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United States of v. David Warren

July 28, 2011

UNITED STATES OF AMERICA, PLAINTIFF,
v.
DAVID WARREN, DEFENDANT.



ORDER

On June 2, 2011, the undersigned held a hearing on plaintiff's May 3, 2011 motion to compel post-judgment discovery. Lauren Cataldi appeared for plaintiff. David Warren appeared in pro per. Upon review of the motion and the documents in support and opposition, discussion of the parties and good cause appearing therefor, THE COURT FINDS AS FOLLOWS:

FACTUAL AND PROCEDURAL BACKGROUND

This lawsuit, filed by plaintiff on April 23, 1999, was an action to reduce to judgment outstanding federal tax assessments. On April 28, 2000, the undersigned issued findings and recommendations recommending that plaintiff's motion for summary judgment be granted and judgment be entered in favor of plaintiff in the amount of $392,926.25, plus accruals and other statutory additions as provided by law. See Doc. No. 71. On May 18, 2000, the Honorable David F. Levi adopted those recommendations in full and entered judgment accordingly. As of September 2009, plaintiff claims that the entire judgment amount plus interest remains outstanding.

On September 22, 2009 and pursuant to Federal Rule of Civil Procedure 69, plaintiff served interrogatories and requests for production in aid of judgment and execution on defendant. As of the filing of the instant motion, plaintiff claims it has not received any responses to its discovery requests.

In his opposition, defendant asserts that sometime after receiving plaintiff's discovery requests, he became concerned that he would be unable to respond fully and completely and, thereupon, sent a letter to plaintiff asking if his best efforts would be sufficient when responding to the discovery requests. Opp'n at 3. Defendant claims that plaintiff responded by stating that (1) an explanation that defendant could not completely comply was not acceptable; (2) defendant's best efforts would not be acceptable; and (3) defendant should consult with an attorney. Id.

Thereafter and allegedly based on the opinion of unretained counsel who allegedly cautioned defendant that it appeared he was being set up for criminal prosecution, defendant responded on April 29, 2010 to plaintiff's interrogatories and requests for production as follows: "Based on the advice of council [sic], I assert my right under the 5th Amendment of the United States Constitution and respectfully decline to respond." See Opp'n, Ex. E.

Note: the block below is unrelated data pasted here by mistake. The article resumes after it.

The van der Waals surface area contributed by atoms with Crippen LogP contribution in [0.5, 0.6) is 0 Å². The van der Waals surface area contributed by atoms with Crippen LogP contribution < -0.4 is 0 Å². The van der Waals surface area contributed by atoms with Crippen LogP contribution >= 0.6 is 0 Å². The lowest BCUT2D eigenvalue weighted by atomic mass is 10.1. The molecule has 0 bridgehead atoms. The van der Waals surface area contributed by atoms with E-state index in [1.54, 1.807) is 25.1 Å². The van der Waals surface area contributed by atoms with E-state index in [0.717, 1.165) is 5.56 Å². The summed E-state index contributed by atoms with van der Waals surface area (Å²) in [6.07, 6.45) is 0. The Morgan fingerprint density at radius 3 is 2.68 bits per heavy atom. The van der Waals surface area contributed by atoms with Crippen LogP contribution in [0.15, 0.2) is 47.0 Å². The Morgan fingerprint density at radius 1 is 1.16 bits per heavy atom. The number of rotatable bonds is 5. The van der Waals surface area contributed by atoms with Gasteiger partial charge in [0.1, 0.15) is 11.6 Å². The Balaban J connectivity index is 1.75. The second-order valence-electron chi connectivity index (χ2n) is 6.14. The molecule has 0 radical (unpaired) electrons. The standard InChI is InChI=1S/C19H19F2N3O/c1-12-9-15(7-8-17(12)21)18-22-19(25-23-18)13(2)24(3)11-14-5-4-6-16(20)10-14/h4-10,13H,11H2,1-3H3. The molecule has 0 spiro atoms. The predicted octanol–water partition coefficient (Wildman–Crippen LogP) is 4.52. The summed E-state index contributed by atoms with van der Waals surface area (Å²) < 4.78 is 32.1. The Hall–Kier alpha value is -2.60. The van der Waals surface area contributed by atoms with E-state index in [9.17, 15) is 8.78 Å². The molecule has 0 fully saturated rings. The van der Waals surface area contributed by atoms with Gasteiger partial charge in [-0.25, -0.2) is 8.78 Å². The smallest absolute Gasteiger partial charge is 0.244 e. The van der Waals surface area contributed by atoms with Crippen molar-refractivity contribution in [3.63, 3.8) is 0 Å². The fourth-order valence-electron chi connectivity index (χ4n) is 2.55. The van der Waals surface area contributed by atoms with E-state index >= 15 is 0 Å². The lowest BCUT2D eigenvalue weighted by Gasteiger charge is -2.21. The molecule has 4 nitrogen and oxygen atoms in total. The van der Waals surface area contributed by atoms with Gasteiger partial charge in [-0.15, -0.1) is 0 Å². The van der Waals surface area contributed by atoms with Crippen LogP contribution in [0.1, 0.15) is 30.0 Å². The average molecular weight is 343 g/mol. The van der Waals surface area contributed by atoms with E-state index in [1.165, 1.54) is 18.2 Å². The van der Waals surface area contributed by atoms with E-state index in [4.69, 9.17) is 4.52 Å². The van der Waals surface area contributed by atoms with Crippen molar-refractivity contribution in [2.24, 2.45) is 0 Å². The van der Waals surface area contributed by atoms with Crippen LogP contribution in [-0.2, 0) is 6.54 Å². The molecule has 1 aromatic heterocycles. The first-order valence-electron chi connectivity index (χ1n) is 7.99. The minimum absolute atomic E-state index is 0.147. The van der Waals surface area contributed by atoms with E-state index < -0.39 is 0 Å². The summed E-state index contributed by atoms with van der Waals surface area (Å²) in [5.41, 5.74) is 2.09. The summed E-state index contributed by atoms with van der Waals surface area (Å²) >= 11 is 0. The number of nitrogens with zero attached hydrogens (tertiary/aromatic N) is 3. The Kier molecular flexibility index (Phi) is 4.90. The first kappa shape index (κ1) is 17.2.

In reply, plaintiff asserts it did not receive defendant's blanket objection. Nonetheless, it argues a dispute remains as to defendant's assertion of his right against self-incrimination.

Following the June 2, 2011 hearing on this matter, defendant filed a supplemental opposition to plaintiff's motion to compel. Defendant opposes the requests for production and interrogatories on multiple grounds, including pursuant to the Fifth Amendment. However, because plaintiff's motion to compel challenges only defendant's objection to discovery on Fifth Amendment grounds, the court will consider that objection only.

DISCUSSION

Federal Rule of Civil Procedure 69 provides, in pertinent part: "In aid of the judgment or execution, the judgment creditor ... may obtain discovery from any person-including the judgment debtor-as provided in these rules or by the procedure of the state where the court is located." Fed. R. Civ. P. 69(a)(2). "The discovery contemplated by Rule 69(a) is a distinct phase of the litigation with a narrow focus. It is solely to enforce the judgment by way of the supplemental proceedings." Danning v. Lavine, 572 F.2d 1386, 1390 (9th Cir. 1978). One purpose of such special discovery is "to identify assets that can be used to satisfy a judgment." 1ST Tech., LLC v. Rational Enters. Ltd., 2007 WL 5596692, at *4 (D. Nev. Nov.13, 2007). Another purpose is "to discover concealed or fraudulently transferred assets." Fid. Nat'l Fin., Inc. v. Friedman, 2007 WL 446134, at *2 (D. Ariz. Feb.7, 2007); see also British Int'l Ins. Co., Ltd. v. Seguros La Republica, S.A., 200 F.R.D. 586, 589 (W.D. Tex. 2000) ("British International II") (noting that post-judgment discovery can be used to gain information relating to the "existence or transfer of the judgment debtor's assets").